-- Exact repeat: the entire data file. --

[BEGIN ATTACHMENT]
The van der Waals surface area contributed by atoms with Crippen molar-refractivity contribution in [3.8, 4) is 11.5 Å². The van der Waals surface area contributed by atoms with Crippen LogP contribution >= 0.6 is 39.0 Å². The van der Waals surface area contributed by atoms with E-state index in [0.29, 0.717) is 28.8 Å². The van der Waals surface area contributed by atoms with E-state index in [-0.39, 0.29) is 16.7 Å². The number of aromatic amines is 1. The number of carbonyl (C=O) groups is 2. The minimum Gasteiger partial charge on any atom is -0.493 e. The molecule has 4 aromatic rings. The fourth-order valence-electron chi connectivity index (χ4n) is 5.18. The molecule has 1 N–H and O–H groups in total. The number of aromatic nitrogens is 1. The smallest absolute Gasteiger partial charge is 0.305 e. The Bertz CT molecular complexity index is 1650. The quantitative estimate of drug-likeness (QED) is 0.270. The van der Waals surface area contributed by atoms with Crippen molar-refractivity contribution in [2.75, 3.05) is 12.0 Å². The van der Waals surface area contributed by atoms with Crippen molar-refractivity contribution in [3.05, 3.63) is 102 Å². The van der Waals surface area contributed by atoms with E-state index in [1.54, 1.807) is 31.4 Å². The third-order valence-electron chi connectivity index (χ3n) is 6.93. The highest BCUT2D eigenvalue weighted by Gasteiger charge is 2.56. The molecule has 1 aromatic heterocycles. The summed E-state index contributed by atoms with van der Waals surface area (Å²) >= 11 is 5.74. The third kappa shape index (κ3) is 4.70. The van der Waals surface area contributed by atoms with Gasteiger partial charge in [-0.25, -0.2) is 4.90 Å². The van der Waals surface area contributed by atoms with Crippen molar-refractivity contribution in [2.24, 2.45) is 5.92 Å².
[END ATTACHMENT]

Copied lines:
The van der Waals surface area contributed by atoms with Crippen molar-refractivity contribution in [3.8, 4) is 11.5 Å². The van der Waals surface area contributed by atoms with Crippen LogP contribution >= 0.6 is 39.0 Å². The van der Waals surface area contributed by atoms with E-state index in [0.29, 0.717) is 28.8 Å². The van der Waals surface area contributed by atoms with E-state index in [-0.39, 0.29) is 16.7 Å². The number of aromatic amines is 1. The number of carbonyl (C=O) groups is 2. The minimum Gasteiger partial charge on any atom is -0.493 e. The molecule has 4 aromatic rings. The fourth-order valence-electron chi connectivity index (χ4n) is 5.18. The molecule has 1 N–H and O–H groups in total. The number of aromatic nitrogens is 1. The smallest absolute Gasteiger partial charge is 0.305 e. The Bertz CT molecular complexity index is 1650. The quantitative estimate of drug-likeness (QED) is 0.270. The van der Waals surface area contributed by atoms with Crippen molar-refractivity contribution in [2.75, 3.05) is 12.0 Å². The van der Waals surface area contributed by atoms with Crippen molar-refractivity contribution in [3.05, 3.63) is 102 Å². The van der Waals surface area contributed by atoms with E-state index in [1.54, 1.807) is 31.4 Å². The third-order valence-electron chi connectivity index (χ3n) is 6.93. The highest BCUT2D eigenvalue weighted by Gasteiger charge is 2.56. The molecule has 1 aromatic heterocycles. The summed E-state index contributed by atoms with van der Waals surface area (Å²) >= 11 is 5.74. The third kappa shape index (κ3) is 4.70. The van der Waals surface area contributed by atoms with Gasteiger partial charge in [-0.25, -0.2) is 4.90 Å². The van der Waals surface area contributed by atoms with Crippen molar-refractivity contribution in [2.24, 2.45) is 5.92 Å².